I'm a lifestyle blogger – blogging on health, writing, books, travel, photography, gardening, nature and simple musings on life. I just so happen to be the recipient of a heart and double transplant and an avid campaigner for organ donation.
We visit Benington Lordship Gardens every year during February when it opens to the public to show off its stunning array of snowdrops. It’s something I always look forward to when we’re in the middle of those cold February days.
There’s something uplifting about seeing that first flush of spring flowers and especially when they are in plentiful displays blanketing the landscape. There are over 200 varieties of snowdrops at Benington. There are also aconites, hellebores, crocuses, winter flowering shrubs as well as beautiful grounds to explore with wonderful views over the Hertfordshire countryside.
In the grounds there’a a very grand neo-norman folly and moat, a walled kitchen garden, sculptures and wildlife pond. The peaceful grounds provide a haven for wildlife. The picturesque village is interesting too, with its duck pond, St Peter’s church and many old thatched roofed buildings. The church holds a series of concerts on Sundays while the gardens are open during February.
For me, snowdrops are a welcome sight as we near the end of winter when nothing much is blooming in the garden and brightening it up. Walking through white blankets of snowdrops is such a delight at this bleak time of year. In British folklore, the snowdrop symbolises hope, which I find very apt. Snowdrops always signify the start of the gardening year beginning to unfold. After the snowdrops fade then the garden begins to bloom more and more and comes back to life and full of colour. Snowdrops are the signal that spring is nearing, the long winter nearly over and sunnier, longer and brighter days are nearly here. Something for us all to look forward to.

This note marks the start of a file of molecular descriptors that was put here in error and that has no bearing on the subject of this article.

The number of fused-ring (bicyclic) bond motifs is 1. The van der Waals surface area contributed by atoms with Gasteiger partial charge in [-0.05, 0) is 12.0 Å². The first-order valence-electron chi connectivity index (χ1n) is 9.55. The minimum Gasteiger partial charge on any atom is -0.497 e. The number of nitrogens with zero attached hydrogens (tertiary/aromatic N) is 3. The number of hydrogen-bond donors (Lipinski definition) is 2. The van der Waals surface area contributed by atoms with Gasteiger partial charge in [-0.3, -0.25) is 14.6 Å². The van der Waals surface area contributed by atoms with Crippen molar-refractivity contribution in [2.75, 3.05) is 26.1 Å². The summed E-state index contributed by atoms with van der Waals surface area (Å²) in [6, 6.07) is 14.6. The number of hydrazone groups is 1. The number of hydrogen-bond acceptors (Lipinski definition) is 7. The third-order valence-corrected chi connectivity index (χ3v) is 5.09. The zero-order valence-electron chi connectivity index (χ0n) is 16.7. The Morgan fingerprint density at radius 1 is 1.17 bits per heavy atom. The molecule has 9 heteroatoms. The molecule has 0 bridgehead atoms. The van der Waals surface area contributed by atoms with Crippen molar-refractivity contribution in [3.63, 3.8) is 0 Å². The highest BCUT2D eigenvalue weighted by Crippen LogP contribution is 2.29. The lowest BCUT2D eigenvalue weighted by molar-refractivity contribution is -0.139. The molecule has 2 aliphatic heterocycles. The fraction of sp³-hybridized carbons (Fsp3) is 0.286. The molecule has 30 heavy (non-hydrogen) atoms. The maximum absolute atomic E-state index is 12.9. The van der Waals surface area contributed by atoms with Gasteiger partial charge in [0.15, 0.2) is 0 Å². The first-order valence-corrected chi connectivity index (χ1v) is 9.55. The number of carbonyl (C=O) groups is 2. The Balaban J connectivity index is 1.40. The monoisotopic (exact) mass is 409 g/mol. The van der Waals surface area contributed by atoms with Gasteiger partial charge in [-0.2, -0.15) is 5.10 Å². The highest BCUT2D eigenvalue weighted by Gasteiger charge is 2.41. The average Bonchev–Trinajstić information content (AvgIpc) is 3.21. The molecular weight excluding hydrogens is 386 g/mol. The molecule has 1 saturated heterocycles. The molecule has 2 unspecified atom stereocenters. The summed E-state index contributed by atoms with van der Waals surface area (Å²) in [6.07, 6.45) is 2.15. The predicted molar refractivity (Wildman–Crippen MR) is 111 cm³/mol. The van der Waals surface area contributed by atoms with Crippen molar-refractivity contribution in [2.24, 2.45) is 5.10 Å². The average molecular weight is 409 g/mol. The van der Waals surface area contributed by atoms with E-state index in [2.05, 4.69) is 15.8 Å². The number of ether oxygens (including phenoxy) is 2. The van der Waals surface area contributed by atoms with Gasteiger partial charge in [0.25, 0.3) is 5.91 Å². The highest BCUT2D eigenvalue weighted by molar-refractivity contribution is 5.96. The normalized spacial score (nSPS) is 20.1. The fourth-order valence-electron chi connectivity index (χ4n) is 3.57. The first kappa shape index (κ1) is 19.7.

It’s been a fabulous start to February with the most glorious sunny weather in the Lake District. Perfect for a day visiting favourite places, walking the dog and taking photos. Perfect for enjoying nature, sunshine and healthy fresh air.
A walk with Ted in Cartmel followed by coffee in the village…
Then a drive and picnic on the west side of Coniston Water followed by another walk with Ted. The lake was as still as a mill pond, the sunshine bathing down on the lake.
Perfect for a swim – well for cocker spaniels, swans, ducks and geese anyway!
The ‘Old Man Coniston’ even had a lovely dusting of snow.
Next up, we couldn’t drive this far without a sneaky peak up to Tarn Hows. This was so still and quiet today, stunning as always and like a picture post card.
Finally, we were just in time to catch the sunset at Sandside – always so beautiful to see.
All in all a stunning Lake District day, a perfect one for me.
A few weeks now into January and it was wonderful to wake up to brilliant sunshine and blue skies at long last. A bright, crisp, bitter cold and clear day. We decided to take a drive around the local countryside and take a few photographs here and there. We’re often busy and wrapped up in our daily comings and goings and sometimes forget what is just under our own noses and in the hum drum of our regular routines stop seeing what is there is to be appreciated.
We visited a pretty village called Preston (Hertfordshire) and stopped to take some photographs. Preston is a small village roughly 3 miles near to Hitchin and 300 miles north of London. The village dates back to at least 1086, when it was mentioned in the ‘Hundred’, also known as the ‘Half Hundred of Hiz (referring to Hitchen and mentioned in the Doomesday Book). There’s a thriving village pub, the Red Lion, which is the first community owned pub in Britain.